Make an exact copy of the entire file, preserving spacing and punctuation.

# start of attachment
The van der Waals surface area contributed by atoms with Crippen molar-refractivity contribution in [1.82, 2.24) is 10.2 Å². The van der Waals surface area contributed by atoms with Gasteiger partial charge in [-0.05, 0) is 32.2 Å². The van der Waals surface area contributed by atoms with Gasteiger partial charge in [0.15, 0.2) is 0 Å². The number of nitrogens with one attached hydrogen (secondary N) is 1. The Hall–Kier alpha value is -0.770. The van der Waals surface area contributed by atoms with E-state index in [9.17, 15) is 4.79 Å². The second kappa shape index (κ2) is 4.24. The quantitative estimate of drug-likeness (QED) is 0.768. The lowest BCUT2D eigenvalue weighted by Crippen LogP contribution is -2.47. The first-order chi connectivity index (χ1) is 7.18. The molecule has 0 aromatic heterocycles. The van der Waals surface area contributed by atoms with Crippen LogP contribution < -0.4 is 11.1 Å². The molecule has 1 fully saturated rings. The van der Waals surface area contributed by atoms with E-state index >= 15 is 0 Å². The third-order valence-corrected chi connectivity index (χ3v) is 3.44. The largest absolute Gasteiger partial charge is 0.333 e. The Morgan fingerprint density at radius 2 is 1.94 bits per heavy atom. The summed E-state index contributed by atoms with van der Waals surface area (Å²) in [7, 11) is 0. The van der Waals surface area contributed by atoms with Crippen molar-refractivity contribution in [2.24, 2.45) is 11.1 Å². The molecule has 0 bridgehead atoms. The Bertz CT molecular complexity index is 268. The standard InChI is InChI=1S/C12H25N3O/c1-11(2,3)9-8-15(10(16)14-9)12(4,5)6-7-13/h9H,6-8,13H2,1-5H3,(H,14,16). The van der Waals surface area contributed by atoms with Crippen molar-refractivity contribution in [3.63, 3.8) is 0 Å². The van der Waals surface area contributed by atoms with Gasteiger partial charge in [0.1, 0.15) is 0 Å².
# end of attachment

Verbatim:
The van der Waals surface area contributed by atoms with Crippen molar-refractivity contribution in [1.82, 2.24) is 10.2 Å². The van der Waals surface area contributed by atoms with Gasteiger partial charge in [-0.05, 0) is 32.2 Å². The van der Waals surface area contributed by atoms with Gasteiger partial charge in [0.15, 0.2) is 0 Å². The number of nitrogens with one attached hydrogen (secondary N) is 1. The Hall–Kier alpha value is -0.770. The van der Waals surface area contributed by atoms with E-state index in [9.17, 15) is 4.79 Å². The second kappa shape index (κ2) is 4.24. The quantitative estimate of drug-likeness (QED) is 0.768. The lowest BCUT2D eigenvalue weighted by Crippen LogP contribution is -2.47. The first-order chi connectivity index (χ1) is 7.18. The molecule has 0 aromatic heterocycles. The van der Waals surface area contributed by atoms with Crippen LogP contribution < -0.4 is 11.1 Å². The molecule has 1 fully saturated rings. The van der Waals surface area contributed by atoms with E-state index >= 15 is 0 Å². The third-order valence-corrected chi connectivity index (χ3v) is 3.44. The largest absolute Gasteiger partial charge is 0.333 e. The Morgan fingerprint density at radius 2 is 1.94 bits per heavy atom. The summed E-state index contributed by atoms with van der Waals surface area (Å²) in [7, 11) is 0. The van der Waals surface area contributed by atoms with Crippen molar-refractivity contribution in [2.24, 2.45) is 11.1 Å². The molecule has 0 bridgehead atoms. The Bertz CT molecular complexity index is 268. The standard InChI is InChI=1S/C12H25N3O/c1-11(2,3)9-8-15(10(16)14-9)12(4,5)6-7-13/h9H,6-8,13H2,1-5H3,(H,14,16). The van der Waals surface area contributed by atoms with Crippen molar-refractivity contribution in [3.63, 3.8) is 0 Å². The van der Waals surface area contributed by atoms with Gasteiger partial charge in [0.1, 0.15) is 0 Å².